Told in a clear, powerful prose that grabs the reader from the off, the novel is an unflinching look at a life of a young woman recovering from trauma ... [Beagin] wrote the book after cleaning houses for five years...These details make it into her debut—including one hilarious scene where she stages her own bloody death in a client’s house—and give the book the authenticity and immediacy of a memoir ... Minor characters are brought to life in mere sentences, to the extent that even those introduced in later stages of the novel seem to have earned their place ... Beagin is excellent at physical description, in particular how the body memorises or processes trauma ... These details are given as backstory to a darker history of abuse that is told with great care and tension, leaving the reader as mired in ambiguities as Mona finds herself decades later ... With the clarity and vision of a more established writer, Beagin pieces together Mona’s past and, hopefully, her future. Wiping the floor with other, more hyped debuts this year, Pretend I’m Dead should clean up with readers and awards lists alike.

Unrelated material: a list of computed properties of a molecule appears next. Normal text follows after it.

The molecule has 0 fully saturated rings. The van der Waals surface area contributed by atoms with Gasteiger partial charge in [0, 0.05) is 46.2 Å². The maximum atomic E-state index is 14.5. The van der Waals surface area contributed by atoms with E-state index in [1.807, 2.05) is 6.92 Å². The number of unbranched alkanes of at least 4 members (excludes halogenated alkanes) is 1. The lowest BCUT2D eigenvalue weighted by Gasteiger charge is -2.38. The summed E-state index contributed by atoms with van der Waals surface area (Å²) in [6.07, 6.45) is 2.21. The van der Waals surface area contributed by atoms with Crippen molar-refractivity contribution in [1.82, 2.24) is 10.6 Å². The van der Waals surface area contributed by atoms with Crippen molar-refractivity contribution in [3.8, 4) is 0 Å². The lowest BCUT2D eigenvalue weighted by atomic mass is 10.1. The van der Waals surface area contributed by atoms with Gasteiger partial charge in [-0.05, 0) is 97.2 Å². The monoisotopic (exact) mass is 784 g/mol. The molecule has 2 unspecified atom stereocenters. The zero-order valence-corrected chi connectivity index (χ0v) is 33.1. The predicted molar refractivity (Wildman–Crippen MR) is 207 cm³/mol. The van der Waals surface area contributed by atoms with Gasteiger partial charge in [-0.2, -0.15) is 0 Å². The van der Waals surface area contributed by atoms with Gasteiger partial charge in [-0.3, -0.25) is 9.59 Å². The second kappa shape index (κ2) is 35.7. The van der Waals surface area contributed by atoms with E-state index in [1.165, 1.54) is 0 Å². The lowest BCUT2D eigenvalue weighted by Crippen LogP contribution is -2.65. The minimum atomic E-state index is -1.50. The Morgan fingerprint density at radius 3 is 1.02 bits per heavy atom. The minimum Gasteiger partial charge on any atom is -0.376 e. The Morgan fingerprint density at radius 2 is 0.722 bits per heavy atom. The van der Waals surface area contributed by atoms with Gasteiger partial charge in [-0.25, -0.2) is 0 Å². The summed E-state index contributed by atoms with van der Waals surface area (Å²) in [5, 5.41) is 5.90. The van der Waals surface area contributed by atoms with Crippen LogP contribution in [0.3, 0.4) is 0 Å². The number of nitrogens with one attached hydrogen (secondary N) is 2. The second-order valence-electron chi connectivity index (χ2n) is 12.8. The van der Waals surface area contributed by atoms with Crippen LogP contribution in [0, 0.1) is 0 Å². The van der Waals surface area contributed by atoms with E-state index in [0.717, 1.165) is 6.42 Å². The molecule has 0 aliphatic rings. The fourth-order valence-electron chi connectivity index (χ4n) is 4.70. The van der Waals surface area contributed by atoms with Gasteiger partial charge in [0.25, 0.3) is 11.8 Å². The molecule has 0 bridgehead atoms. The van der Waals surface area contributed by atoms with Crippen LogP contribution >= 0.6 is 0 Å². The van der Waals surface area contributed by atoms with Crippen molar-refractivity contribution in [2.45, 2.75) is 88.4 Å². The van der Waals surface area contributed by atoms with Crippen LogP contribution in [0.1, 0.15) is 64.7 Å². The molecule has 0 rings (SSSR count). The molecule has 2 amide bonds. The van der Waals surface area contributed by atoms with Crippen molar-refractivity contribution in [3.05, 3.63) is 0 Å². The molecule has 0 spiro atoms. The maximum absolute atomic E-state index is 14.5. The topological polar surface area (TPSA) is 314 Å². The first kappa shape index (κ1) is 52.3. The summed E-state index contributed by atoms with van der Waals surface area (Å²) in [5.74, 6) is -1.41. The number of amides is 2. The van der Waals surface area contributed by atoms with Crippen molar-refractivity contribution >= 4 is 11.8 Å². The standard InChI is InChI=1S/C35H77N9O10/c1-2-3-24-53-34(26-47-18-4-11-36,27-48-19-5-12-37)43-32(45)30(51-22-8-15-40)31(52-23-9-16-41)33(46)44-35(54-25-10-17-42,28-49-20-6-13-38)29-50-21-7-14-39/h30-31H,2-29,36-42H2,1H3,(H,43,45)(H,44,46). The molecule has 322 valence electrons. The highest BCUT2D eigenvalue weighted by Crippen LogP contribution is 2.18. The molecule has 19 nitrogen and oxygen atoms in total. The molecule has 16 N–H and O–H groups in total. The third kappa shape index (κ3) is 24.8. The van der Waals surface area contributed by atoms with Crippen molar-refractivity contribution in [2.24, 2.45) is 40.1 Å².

The 'quirky female outcast' is something of a trend in fiction, and... Beagin’s offbeat debut follows ... the novel shifts into something else, becoming darker and less jokey. Beagin’s larger-than-life cast occasionally distracts from the real pull of the novel, the heartbreaking loneliness of this nihilistic young woman, but the pull of the central character keeps you reading.